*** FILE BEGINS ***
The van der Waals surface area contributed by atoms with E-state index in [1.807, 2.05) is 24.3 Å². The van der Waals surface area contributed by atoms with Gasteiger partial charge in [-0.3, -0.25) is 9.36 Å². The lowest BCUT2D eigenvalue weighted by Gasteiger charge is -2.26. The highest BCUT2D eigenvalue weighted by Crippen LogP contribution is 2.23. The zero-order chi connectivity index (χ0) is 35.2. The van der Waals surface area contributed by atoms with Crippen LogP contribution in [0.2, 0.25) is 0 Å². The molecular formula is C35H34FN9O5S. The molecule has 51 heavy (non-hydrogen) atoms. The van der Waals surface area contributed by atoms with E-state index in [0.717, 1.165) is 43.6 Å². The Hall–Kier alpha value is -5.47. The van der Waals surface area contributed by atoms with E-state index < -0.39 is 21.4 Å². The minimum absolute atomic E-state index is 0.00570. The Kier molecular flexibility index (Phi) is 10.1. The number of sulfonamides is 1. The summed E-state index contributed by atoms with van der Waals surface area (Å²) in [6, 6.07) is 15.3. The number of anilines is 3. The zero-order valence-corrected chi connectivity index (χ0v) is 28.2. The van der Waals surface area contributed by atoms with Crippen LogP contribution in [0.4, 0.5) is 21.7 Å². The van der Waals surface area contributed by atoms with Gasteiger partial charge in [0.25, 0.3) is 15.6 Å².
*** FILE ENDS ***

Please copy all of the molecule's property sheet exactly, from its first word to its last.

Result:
The van der Waals surface area contributed by atoms with E-state index in [1.807, 2.05) is 24.3 Å². The van der Waals surface area contributed by atoms with Gasteiger partial charge in [-0.3, -0.25) is 9.36 Å². The lowest BCUT2D eigenvalue weighted by Gasteiger charge is -2.26. The highest BCUT2D eigenvalue weighted by Crippen LogP contribution is 2.23. The zero-order chi connectivity index (χ0) is 35.2. The van der Waals surface area contributed by atoms with Crippen LogP contribution in [0.2, 0.25) is 0 Å². The molecular formula is C35H34FN9O5S. The molecule has 51 heavy (non-hydrogen) atoms. The van der Waals surface area contributed by atoms with E-state index in [0.717, 1.165) is 43.6 Å². The Hall–Kier alpha value is -5.47. The van der Waals surface area contributed by atoms with E-state index < -0.39 is 21.4 Å². The minimum absolute atomic E-state index is 0.00570. The Kier molecular flexibility index (Phi) is 10.1. The number of sulfonamides is 1. The summed E-state index contributed by atoms with van der Waals surface area (Å²) in [6, 6.07) is 15.3. The number of anilines is 3. The zero-order valence-corrected chi connectivity index (χ0v) is 28.2. The van der Waals surface area contributed by atoms with Crippen LogP contribution in [0.4, 0.5) is 21.7 Å². The van der Waals surface area contributed by atoms with Gasteiger partial charge in [0.25, 0.3) is 15.6 Å².